By David Ruiz, Operations Manager, USA
Many companies pour money into internal communications initiatives with the end goal of better employee engagement. While this is a noble cause, why do so many continue to miss the mark? Recent studies have revealed that between 25 and 35% of employees rate their company’s internal communications as poor. From our experience this number should be much higher.
While working with a recent client we polled employees using a management culture questionnaire. Our aim was to take the pulse of the business and understand some of the current challenges it was facing. As expected, a whopping 52% of employees rated internal comms as poor, including managers and directors.
When we reviewed the results with a senior business executive, he was dismayed, saying, ‘We’ve invested heavily in communications over the past several years. Why do our employees continue to feel it’s poor?’
He was correct – they had invested to improve communications. They had hired an internal communications specialist and developed and implemented a communications strategy, including:
- breakfast with the CEO
- an employee social media site
- a revamp of the company newsletter
- email blasts with relevant information
- and monthly town hall meetings.
So, with all these improvements aimed at increasing communication and employee engagement, why did so many still feel that communication was lacking? After hundreds of engagements and thousands of employee interviews we’ve discovered the answer, and it may surprise you.
Simply put, employees at all levels, want to understand the goals and direction of their company, how they are contributing and what progress is being made. While many companies do a good job of communicating company direction and performance, most miss the crucial step of linking individual contributions to overall company success.
Employees want frequent communication about what’s expected of them but, most importantly, the contribution their work is making. To do this, management must first have a very good understanding of it themselves.
Leaving this important step to front line managers or waiting for regular employee reviews leads to less than stellar results. It must be a systemic process, with communication flowing continually top down, bottom up.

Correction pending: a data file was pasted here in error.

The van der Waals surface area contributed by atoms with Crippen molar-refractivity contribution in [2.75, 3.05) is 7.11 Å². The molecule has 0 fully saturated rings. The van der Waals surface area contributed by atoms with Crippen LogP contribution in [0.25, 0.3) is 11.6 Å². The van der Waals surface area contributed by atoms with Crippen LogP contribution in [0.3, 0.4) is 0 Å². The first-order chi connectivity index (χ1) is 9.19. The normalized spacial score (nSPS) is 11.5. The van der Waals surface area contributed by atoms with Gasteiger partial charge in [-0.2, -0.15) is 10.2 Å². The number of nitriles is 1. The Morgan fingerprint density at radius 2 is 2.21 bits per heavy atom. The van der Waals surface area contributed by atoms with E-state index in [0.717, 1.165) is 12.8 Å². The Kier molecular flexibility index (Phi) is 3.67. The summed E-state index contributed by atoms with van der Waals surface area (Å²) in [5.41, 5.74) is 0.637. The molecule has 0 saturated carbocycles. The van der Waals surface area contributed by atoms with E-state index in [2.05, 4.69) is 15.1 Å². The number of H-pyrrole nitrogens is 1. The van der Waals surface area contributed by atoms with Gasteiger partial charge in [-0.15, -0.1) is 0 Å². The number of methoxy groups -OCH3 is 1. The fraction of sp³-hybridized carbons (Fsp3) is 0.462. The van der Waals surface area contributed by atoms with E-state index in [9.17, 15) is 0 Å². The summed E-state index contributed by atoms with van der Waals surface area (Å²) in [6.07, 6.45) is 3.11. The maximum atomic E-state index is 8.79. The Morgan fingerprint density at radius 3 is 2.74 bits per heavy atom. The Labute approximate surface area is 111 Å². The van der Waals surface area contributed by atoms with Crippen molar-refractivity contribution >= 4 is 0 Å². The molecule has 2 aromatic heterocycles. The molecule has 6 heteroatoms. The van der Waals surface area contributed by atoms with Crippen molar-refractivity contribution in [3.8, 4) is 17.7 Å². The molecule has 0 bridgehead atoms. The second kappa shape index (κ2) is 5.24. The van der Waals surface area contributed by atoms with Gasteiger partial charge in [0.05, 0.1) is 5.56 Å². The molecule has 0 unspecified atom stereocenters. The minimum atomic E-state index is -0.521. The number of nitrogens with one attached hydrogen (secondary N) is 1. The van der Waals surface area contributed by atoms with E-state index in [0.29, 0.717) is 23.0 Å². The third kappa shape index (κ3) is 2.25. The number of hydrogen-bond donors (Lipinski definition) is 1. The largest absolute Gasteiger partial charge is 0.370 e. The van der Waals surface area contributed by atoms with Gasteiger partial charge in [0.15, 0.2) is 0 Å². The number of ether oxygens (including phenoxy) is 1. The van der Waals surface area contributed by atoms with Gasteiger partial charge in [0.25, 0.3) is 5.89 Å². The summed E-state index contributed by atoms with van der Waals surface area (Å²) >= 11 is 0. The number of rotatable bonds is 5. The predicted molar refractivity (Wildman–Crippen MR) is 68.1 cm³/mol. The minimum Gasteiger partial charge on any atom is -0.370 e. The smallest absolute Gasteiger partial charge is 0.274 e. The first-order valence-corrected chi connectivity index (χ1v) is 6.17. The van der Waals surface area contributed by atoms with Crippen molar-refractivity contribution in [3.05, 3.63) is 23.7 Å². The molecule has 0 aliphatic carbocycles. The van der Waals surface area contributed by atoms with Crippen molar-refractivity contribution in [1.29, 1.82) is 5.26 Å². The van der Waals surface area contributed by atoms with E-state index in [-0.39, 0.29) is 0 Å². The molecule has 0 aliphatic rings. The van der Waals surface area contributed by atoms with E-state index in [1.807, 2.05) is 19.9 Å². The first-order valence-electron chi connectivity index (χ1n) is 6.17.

How often? Ideally daily, or at least weekly. The more closed loop communication employees have with management concerning how their performance adds to company value, the better.
Everyone wants to play for a winning team. However, more importantly, people want to know how they contribute to the team’s continued success. How many times have you heard a sports executive or star player comment that the crowd’s cheers motivated the team, elevating their performance? They understand that to engage fans, they must make them feel like their support makes a real difference to the team’s success.
So, how can you ensure your company communicates adequately to ensure your employees remain engaged in the game?
Developing and mapping a comprehensive management control system, linking corporate strategy, goals and initiatives to daily execution will help to bring about the clarity that so many communication strategies miss. To have these meaningful conversations takes a series of connected values, goals, KPIs, skills assessments, meetings and progress reporting.
Then, for example, a maintenance technician will finally be able to understand how their work contributes to the company’s goal of increasing shareholder value.
Being able to tell an employee that their effort towards achieving zero quality defects has encouraged two new customers to sign up is great. Being able to show them that this is progress towards increasing the company’s market share is invaluable and will ensure world class employee engagement. If you would like help making this happen in your company, or are just curious to find out more, please get in touch.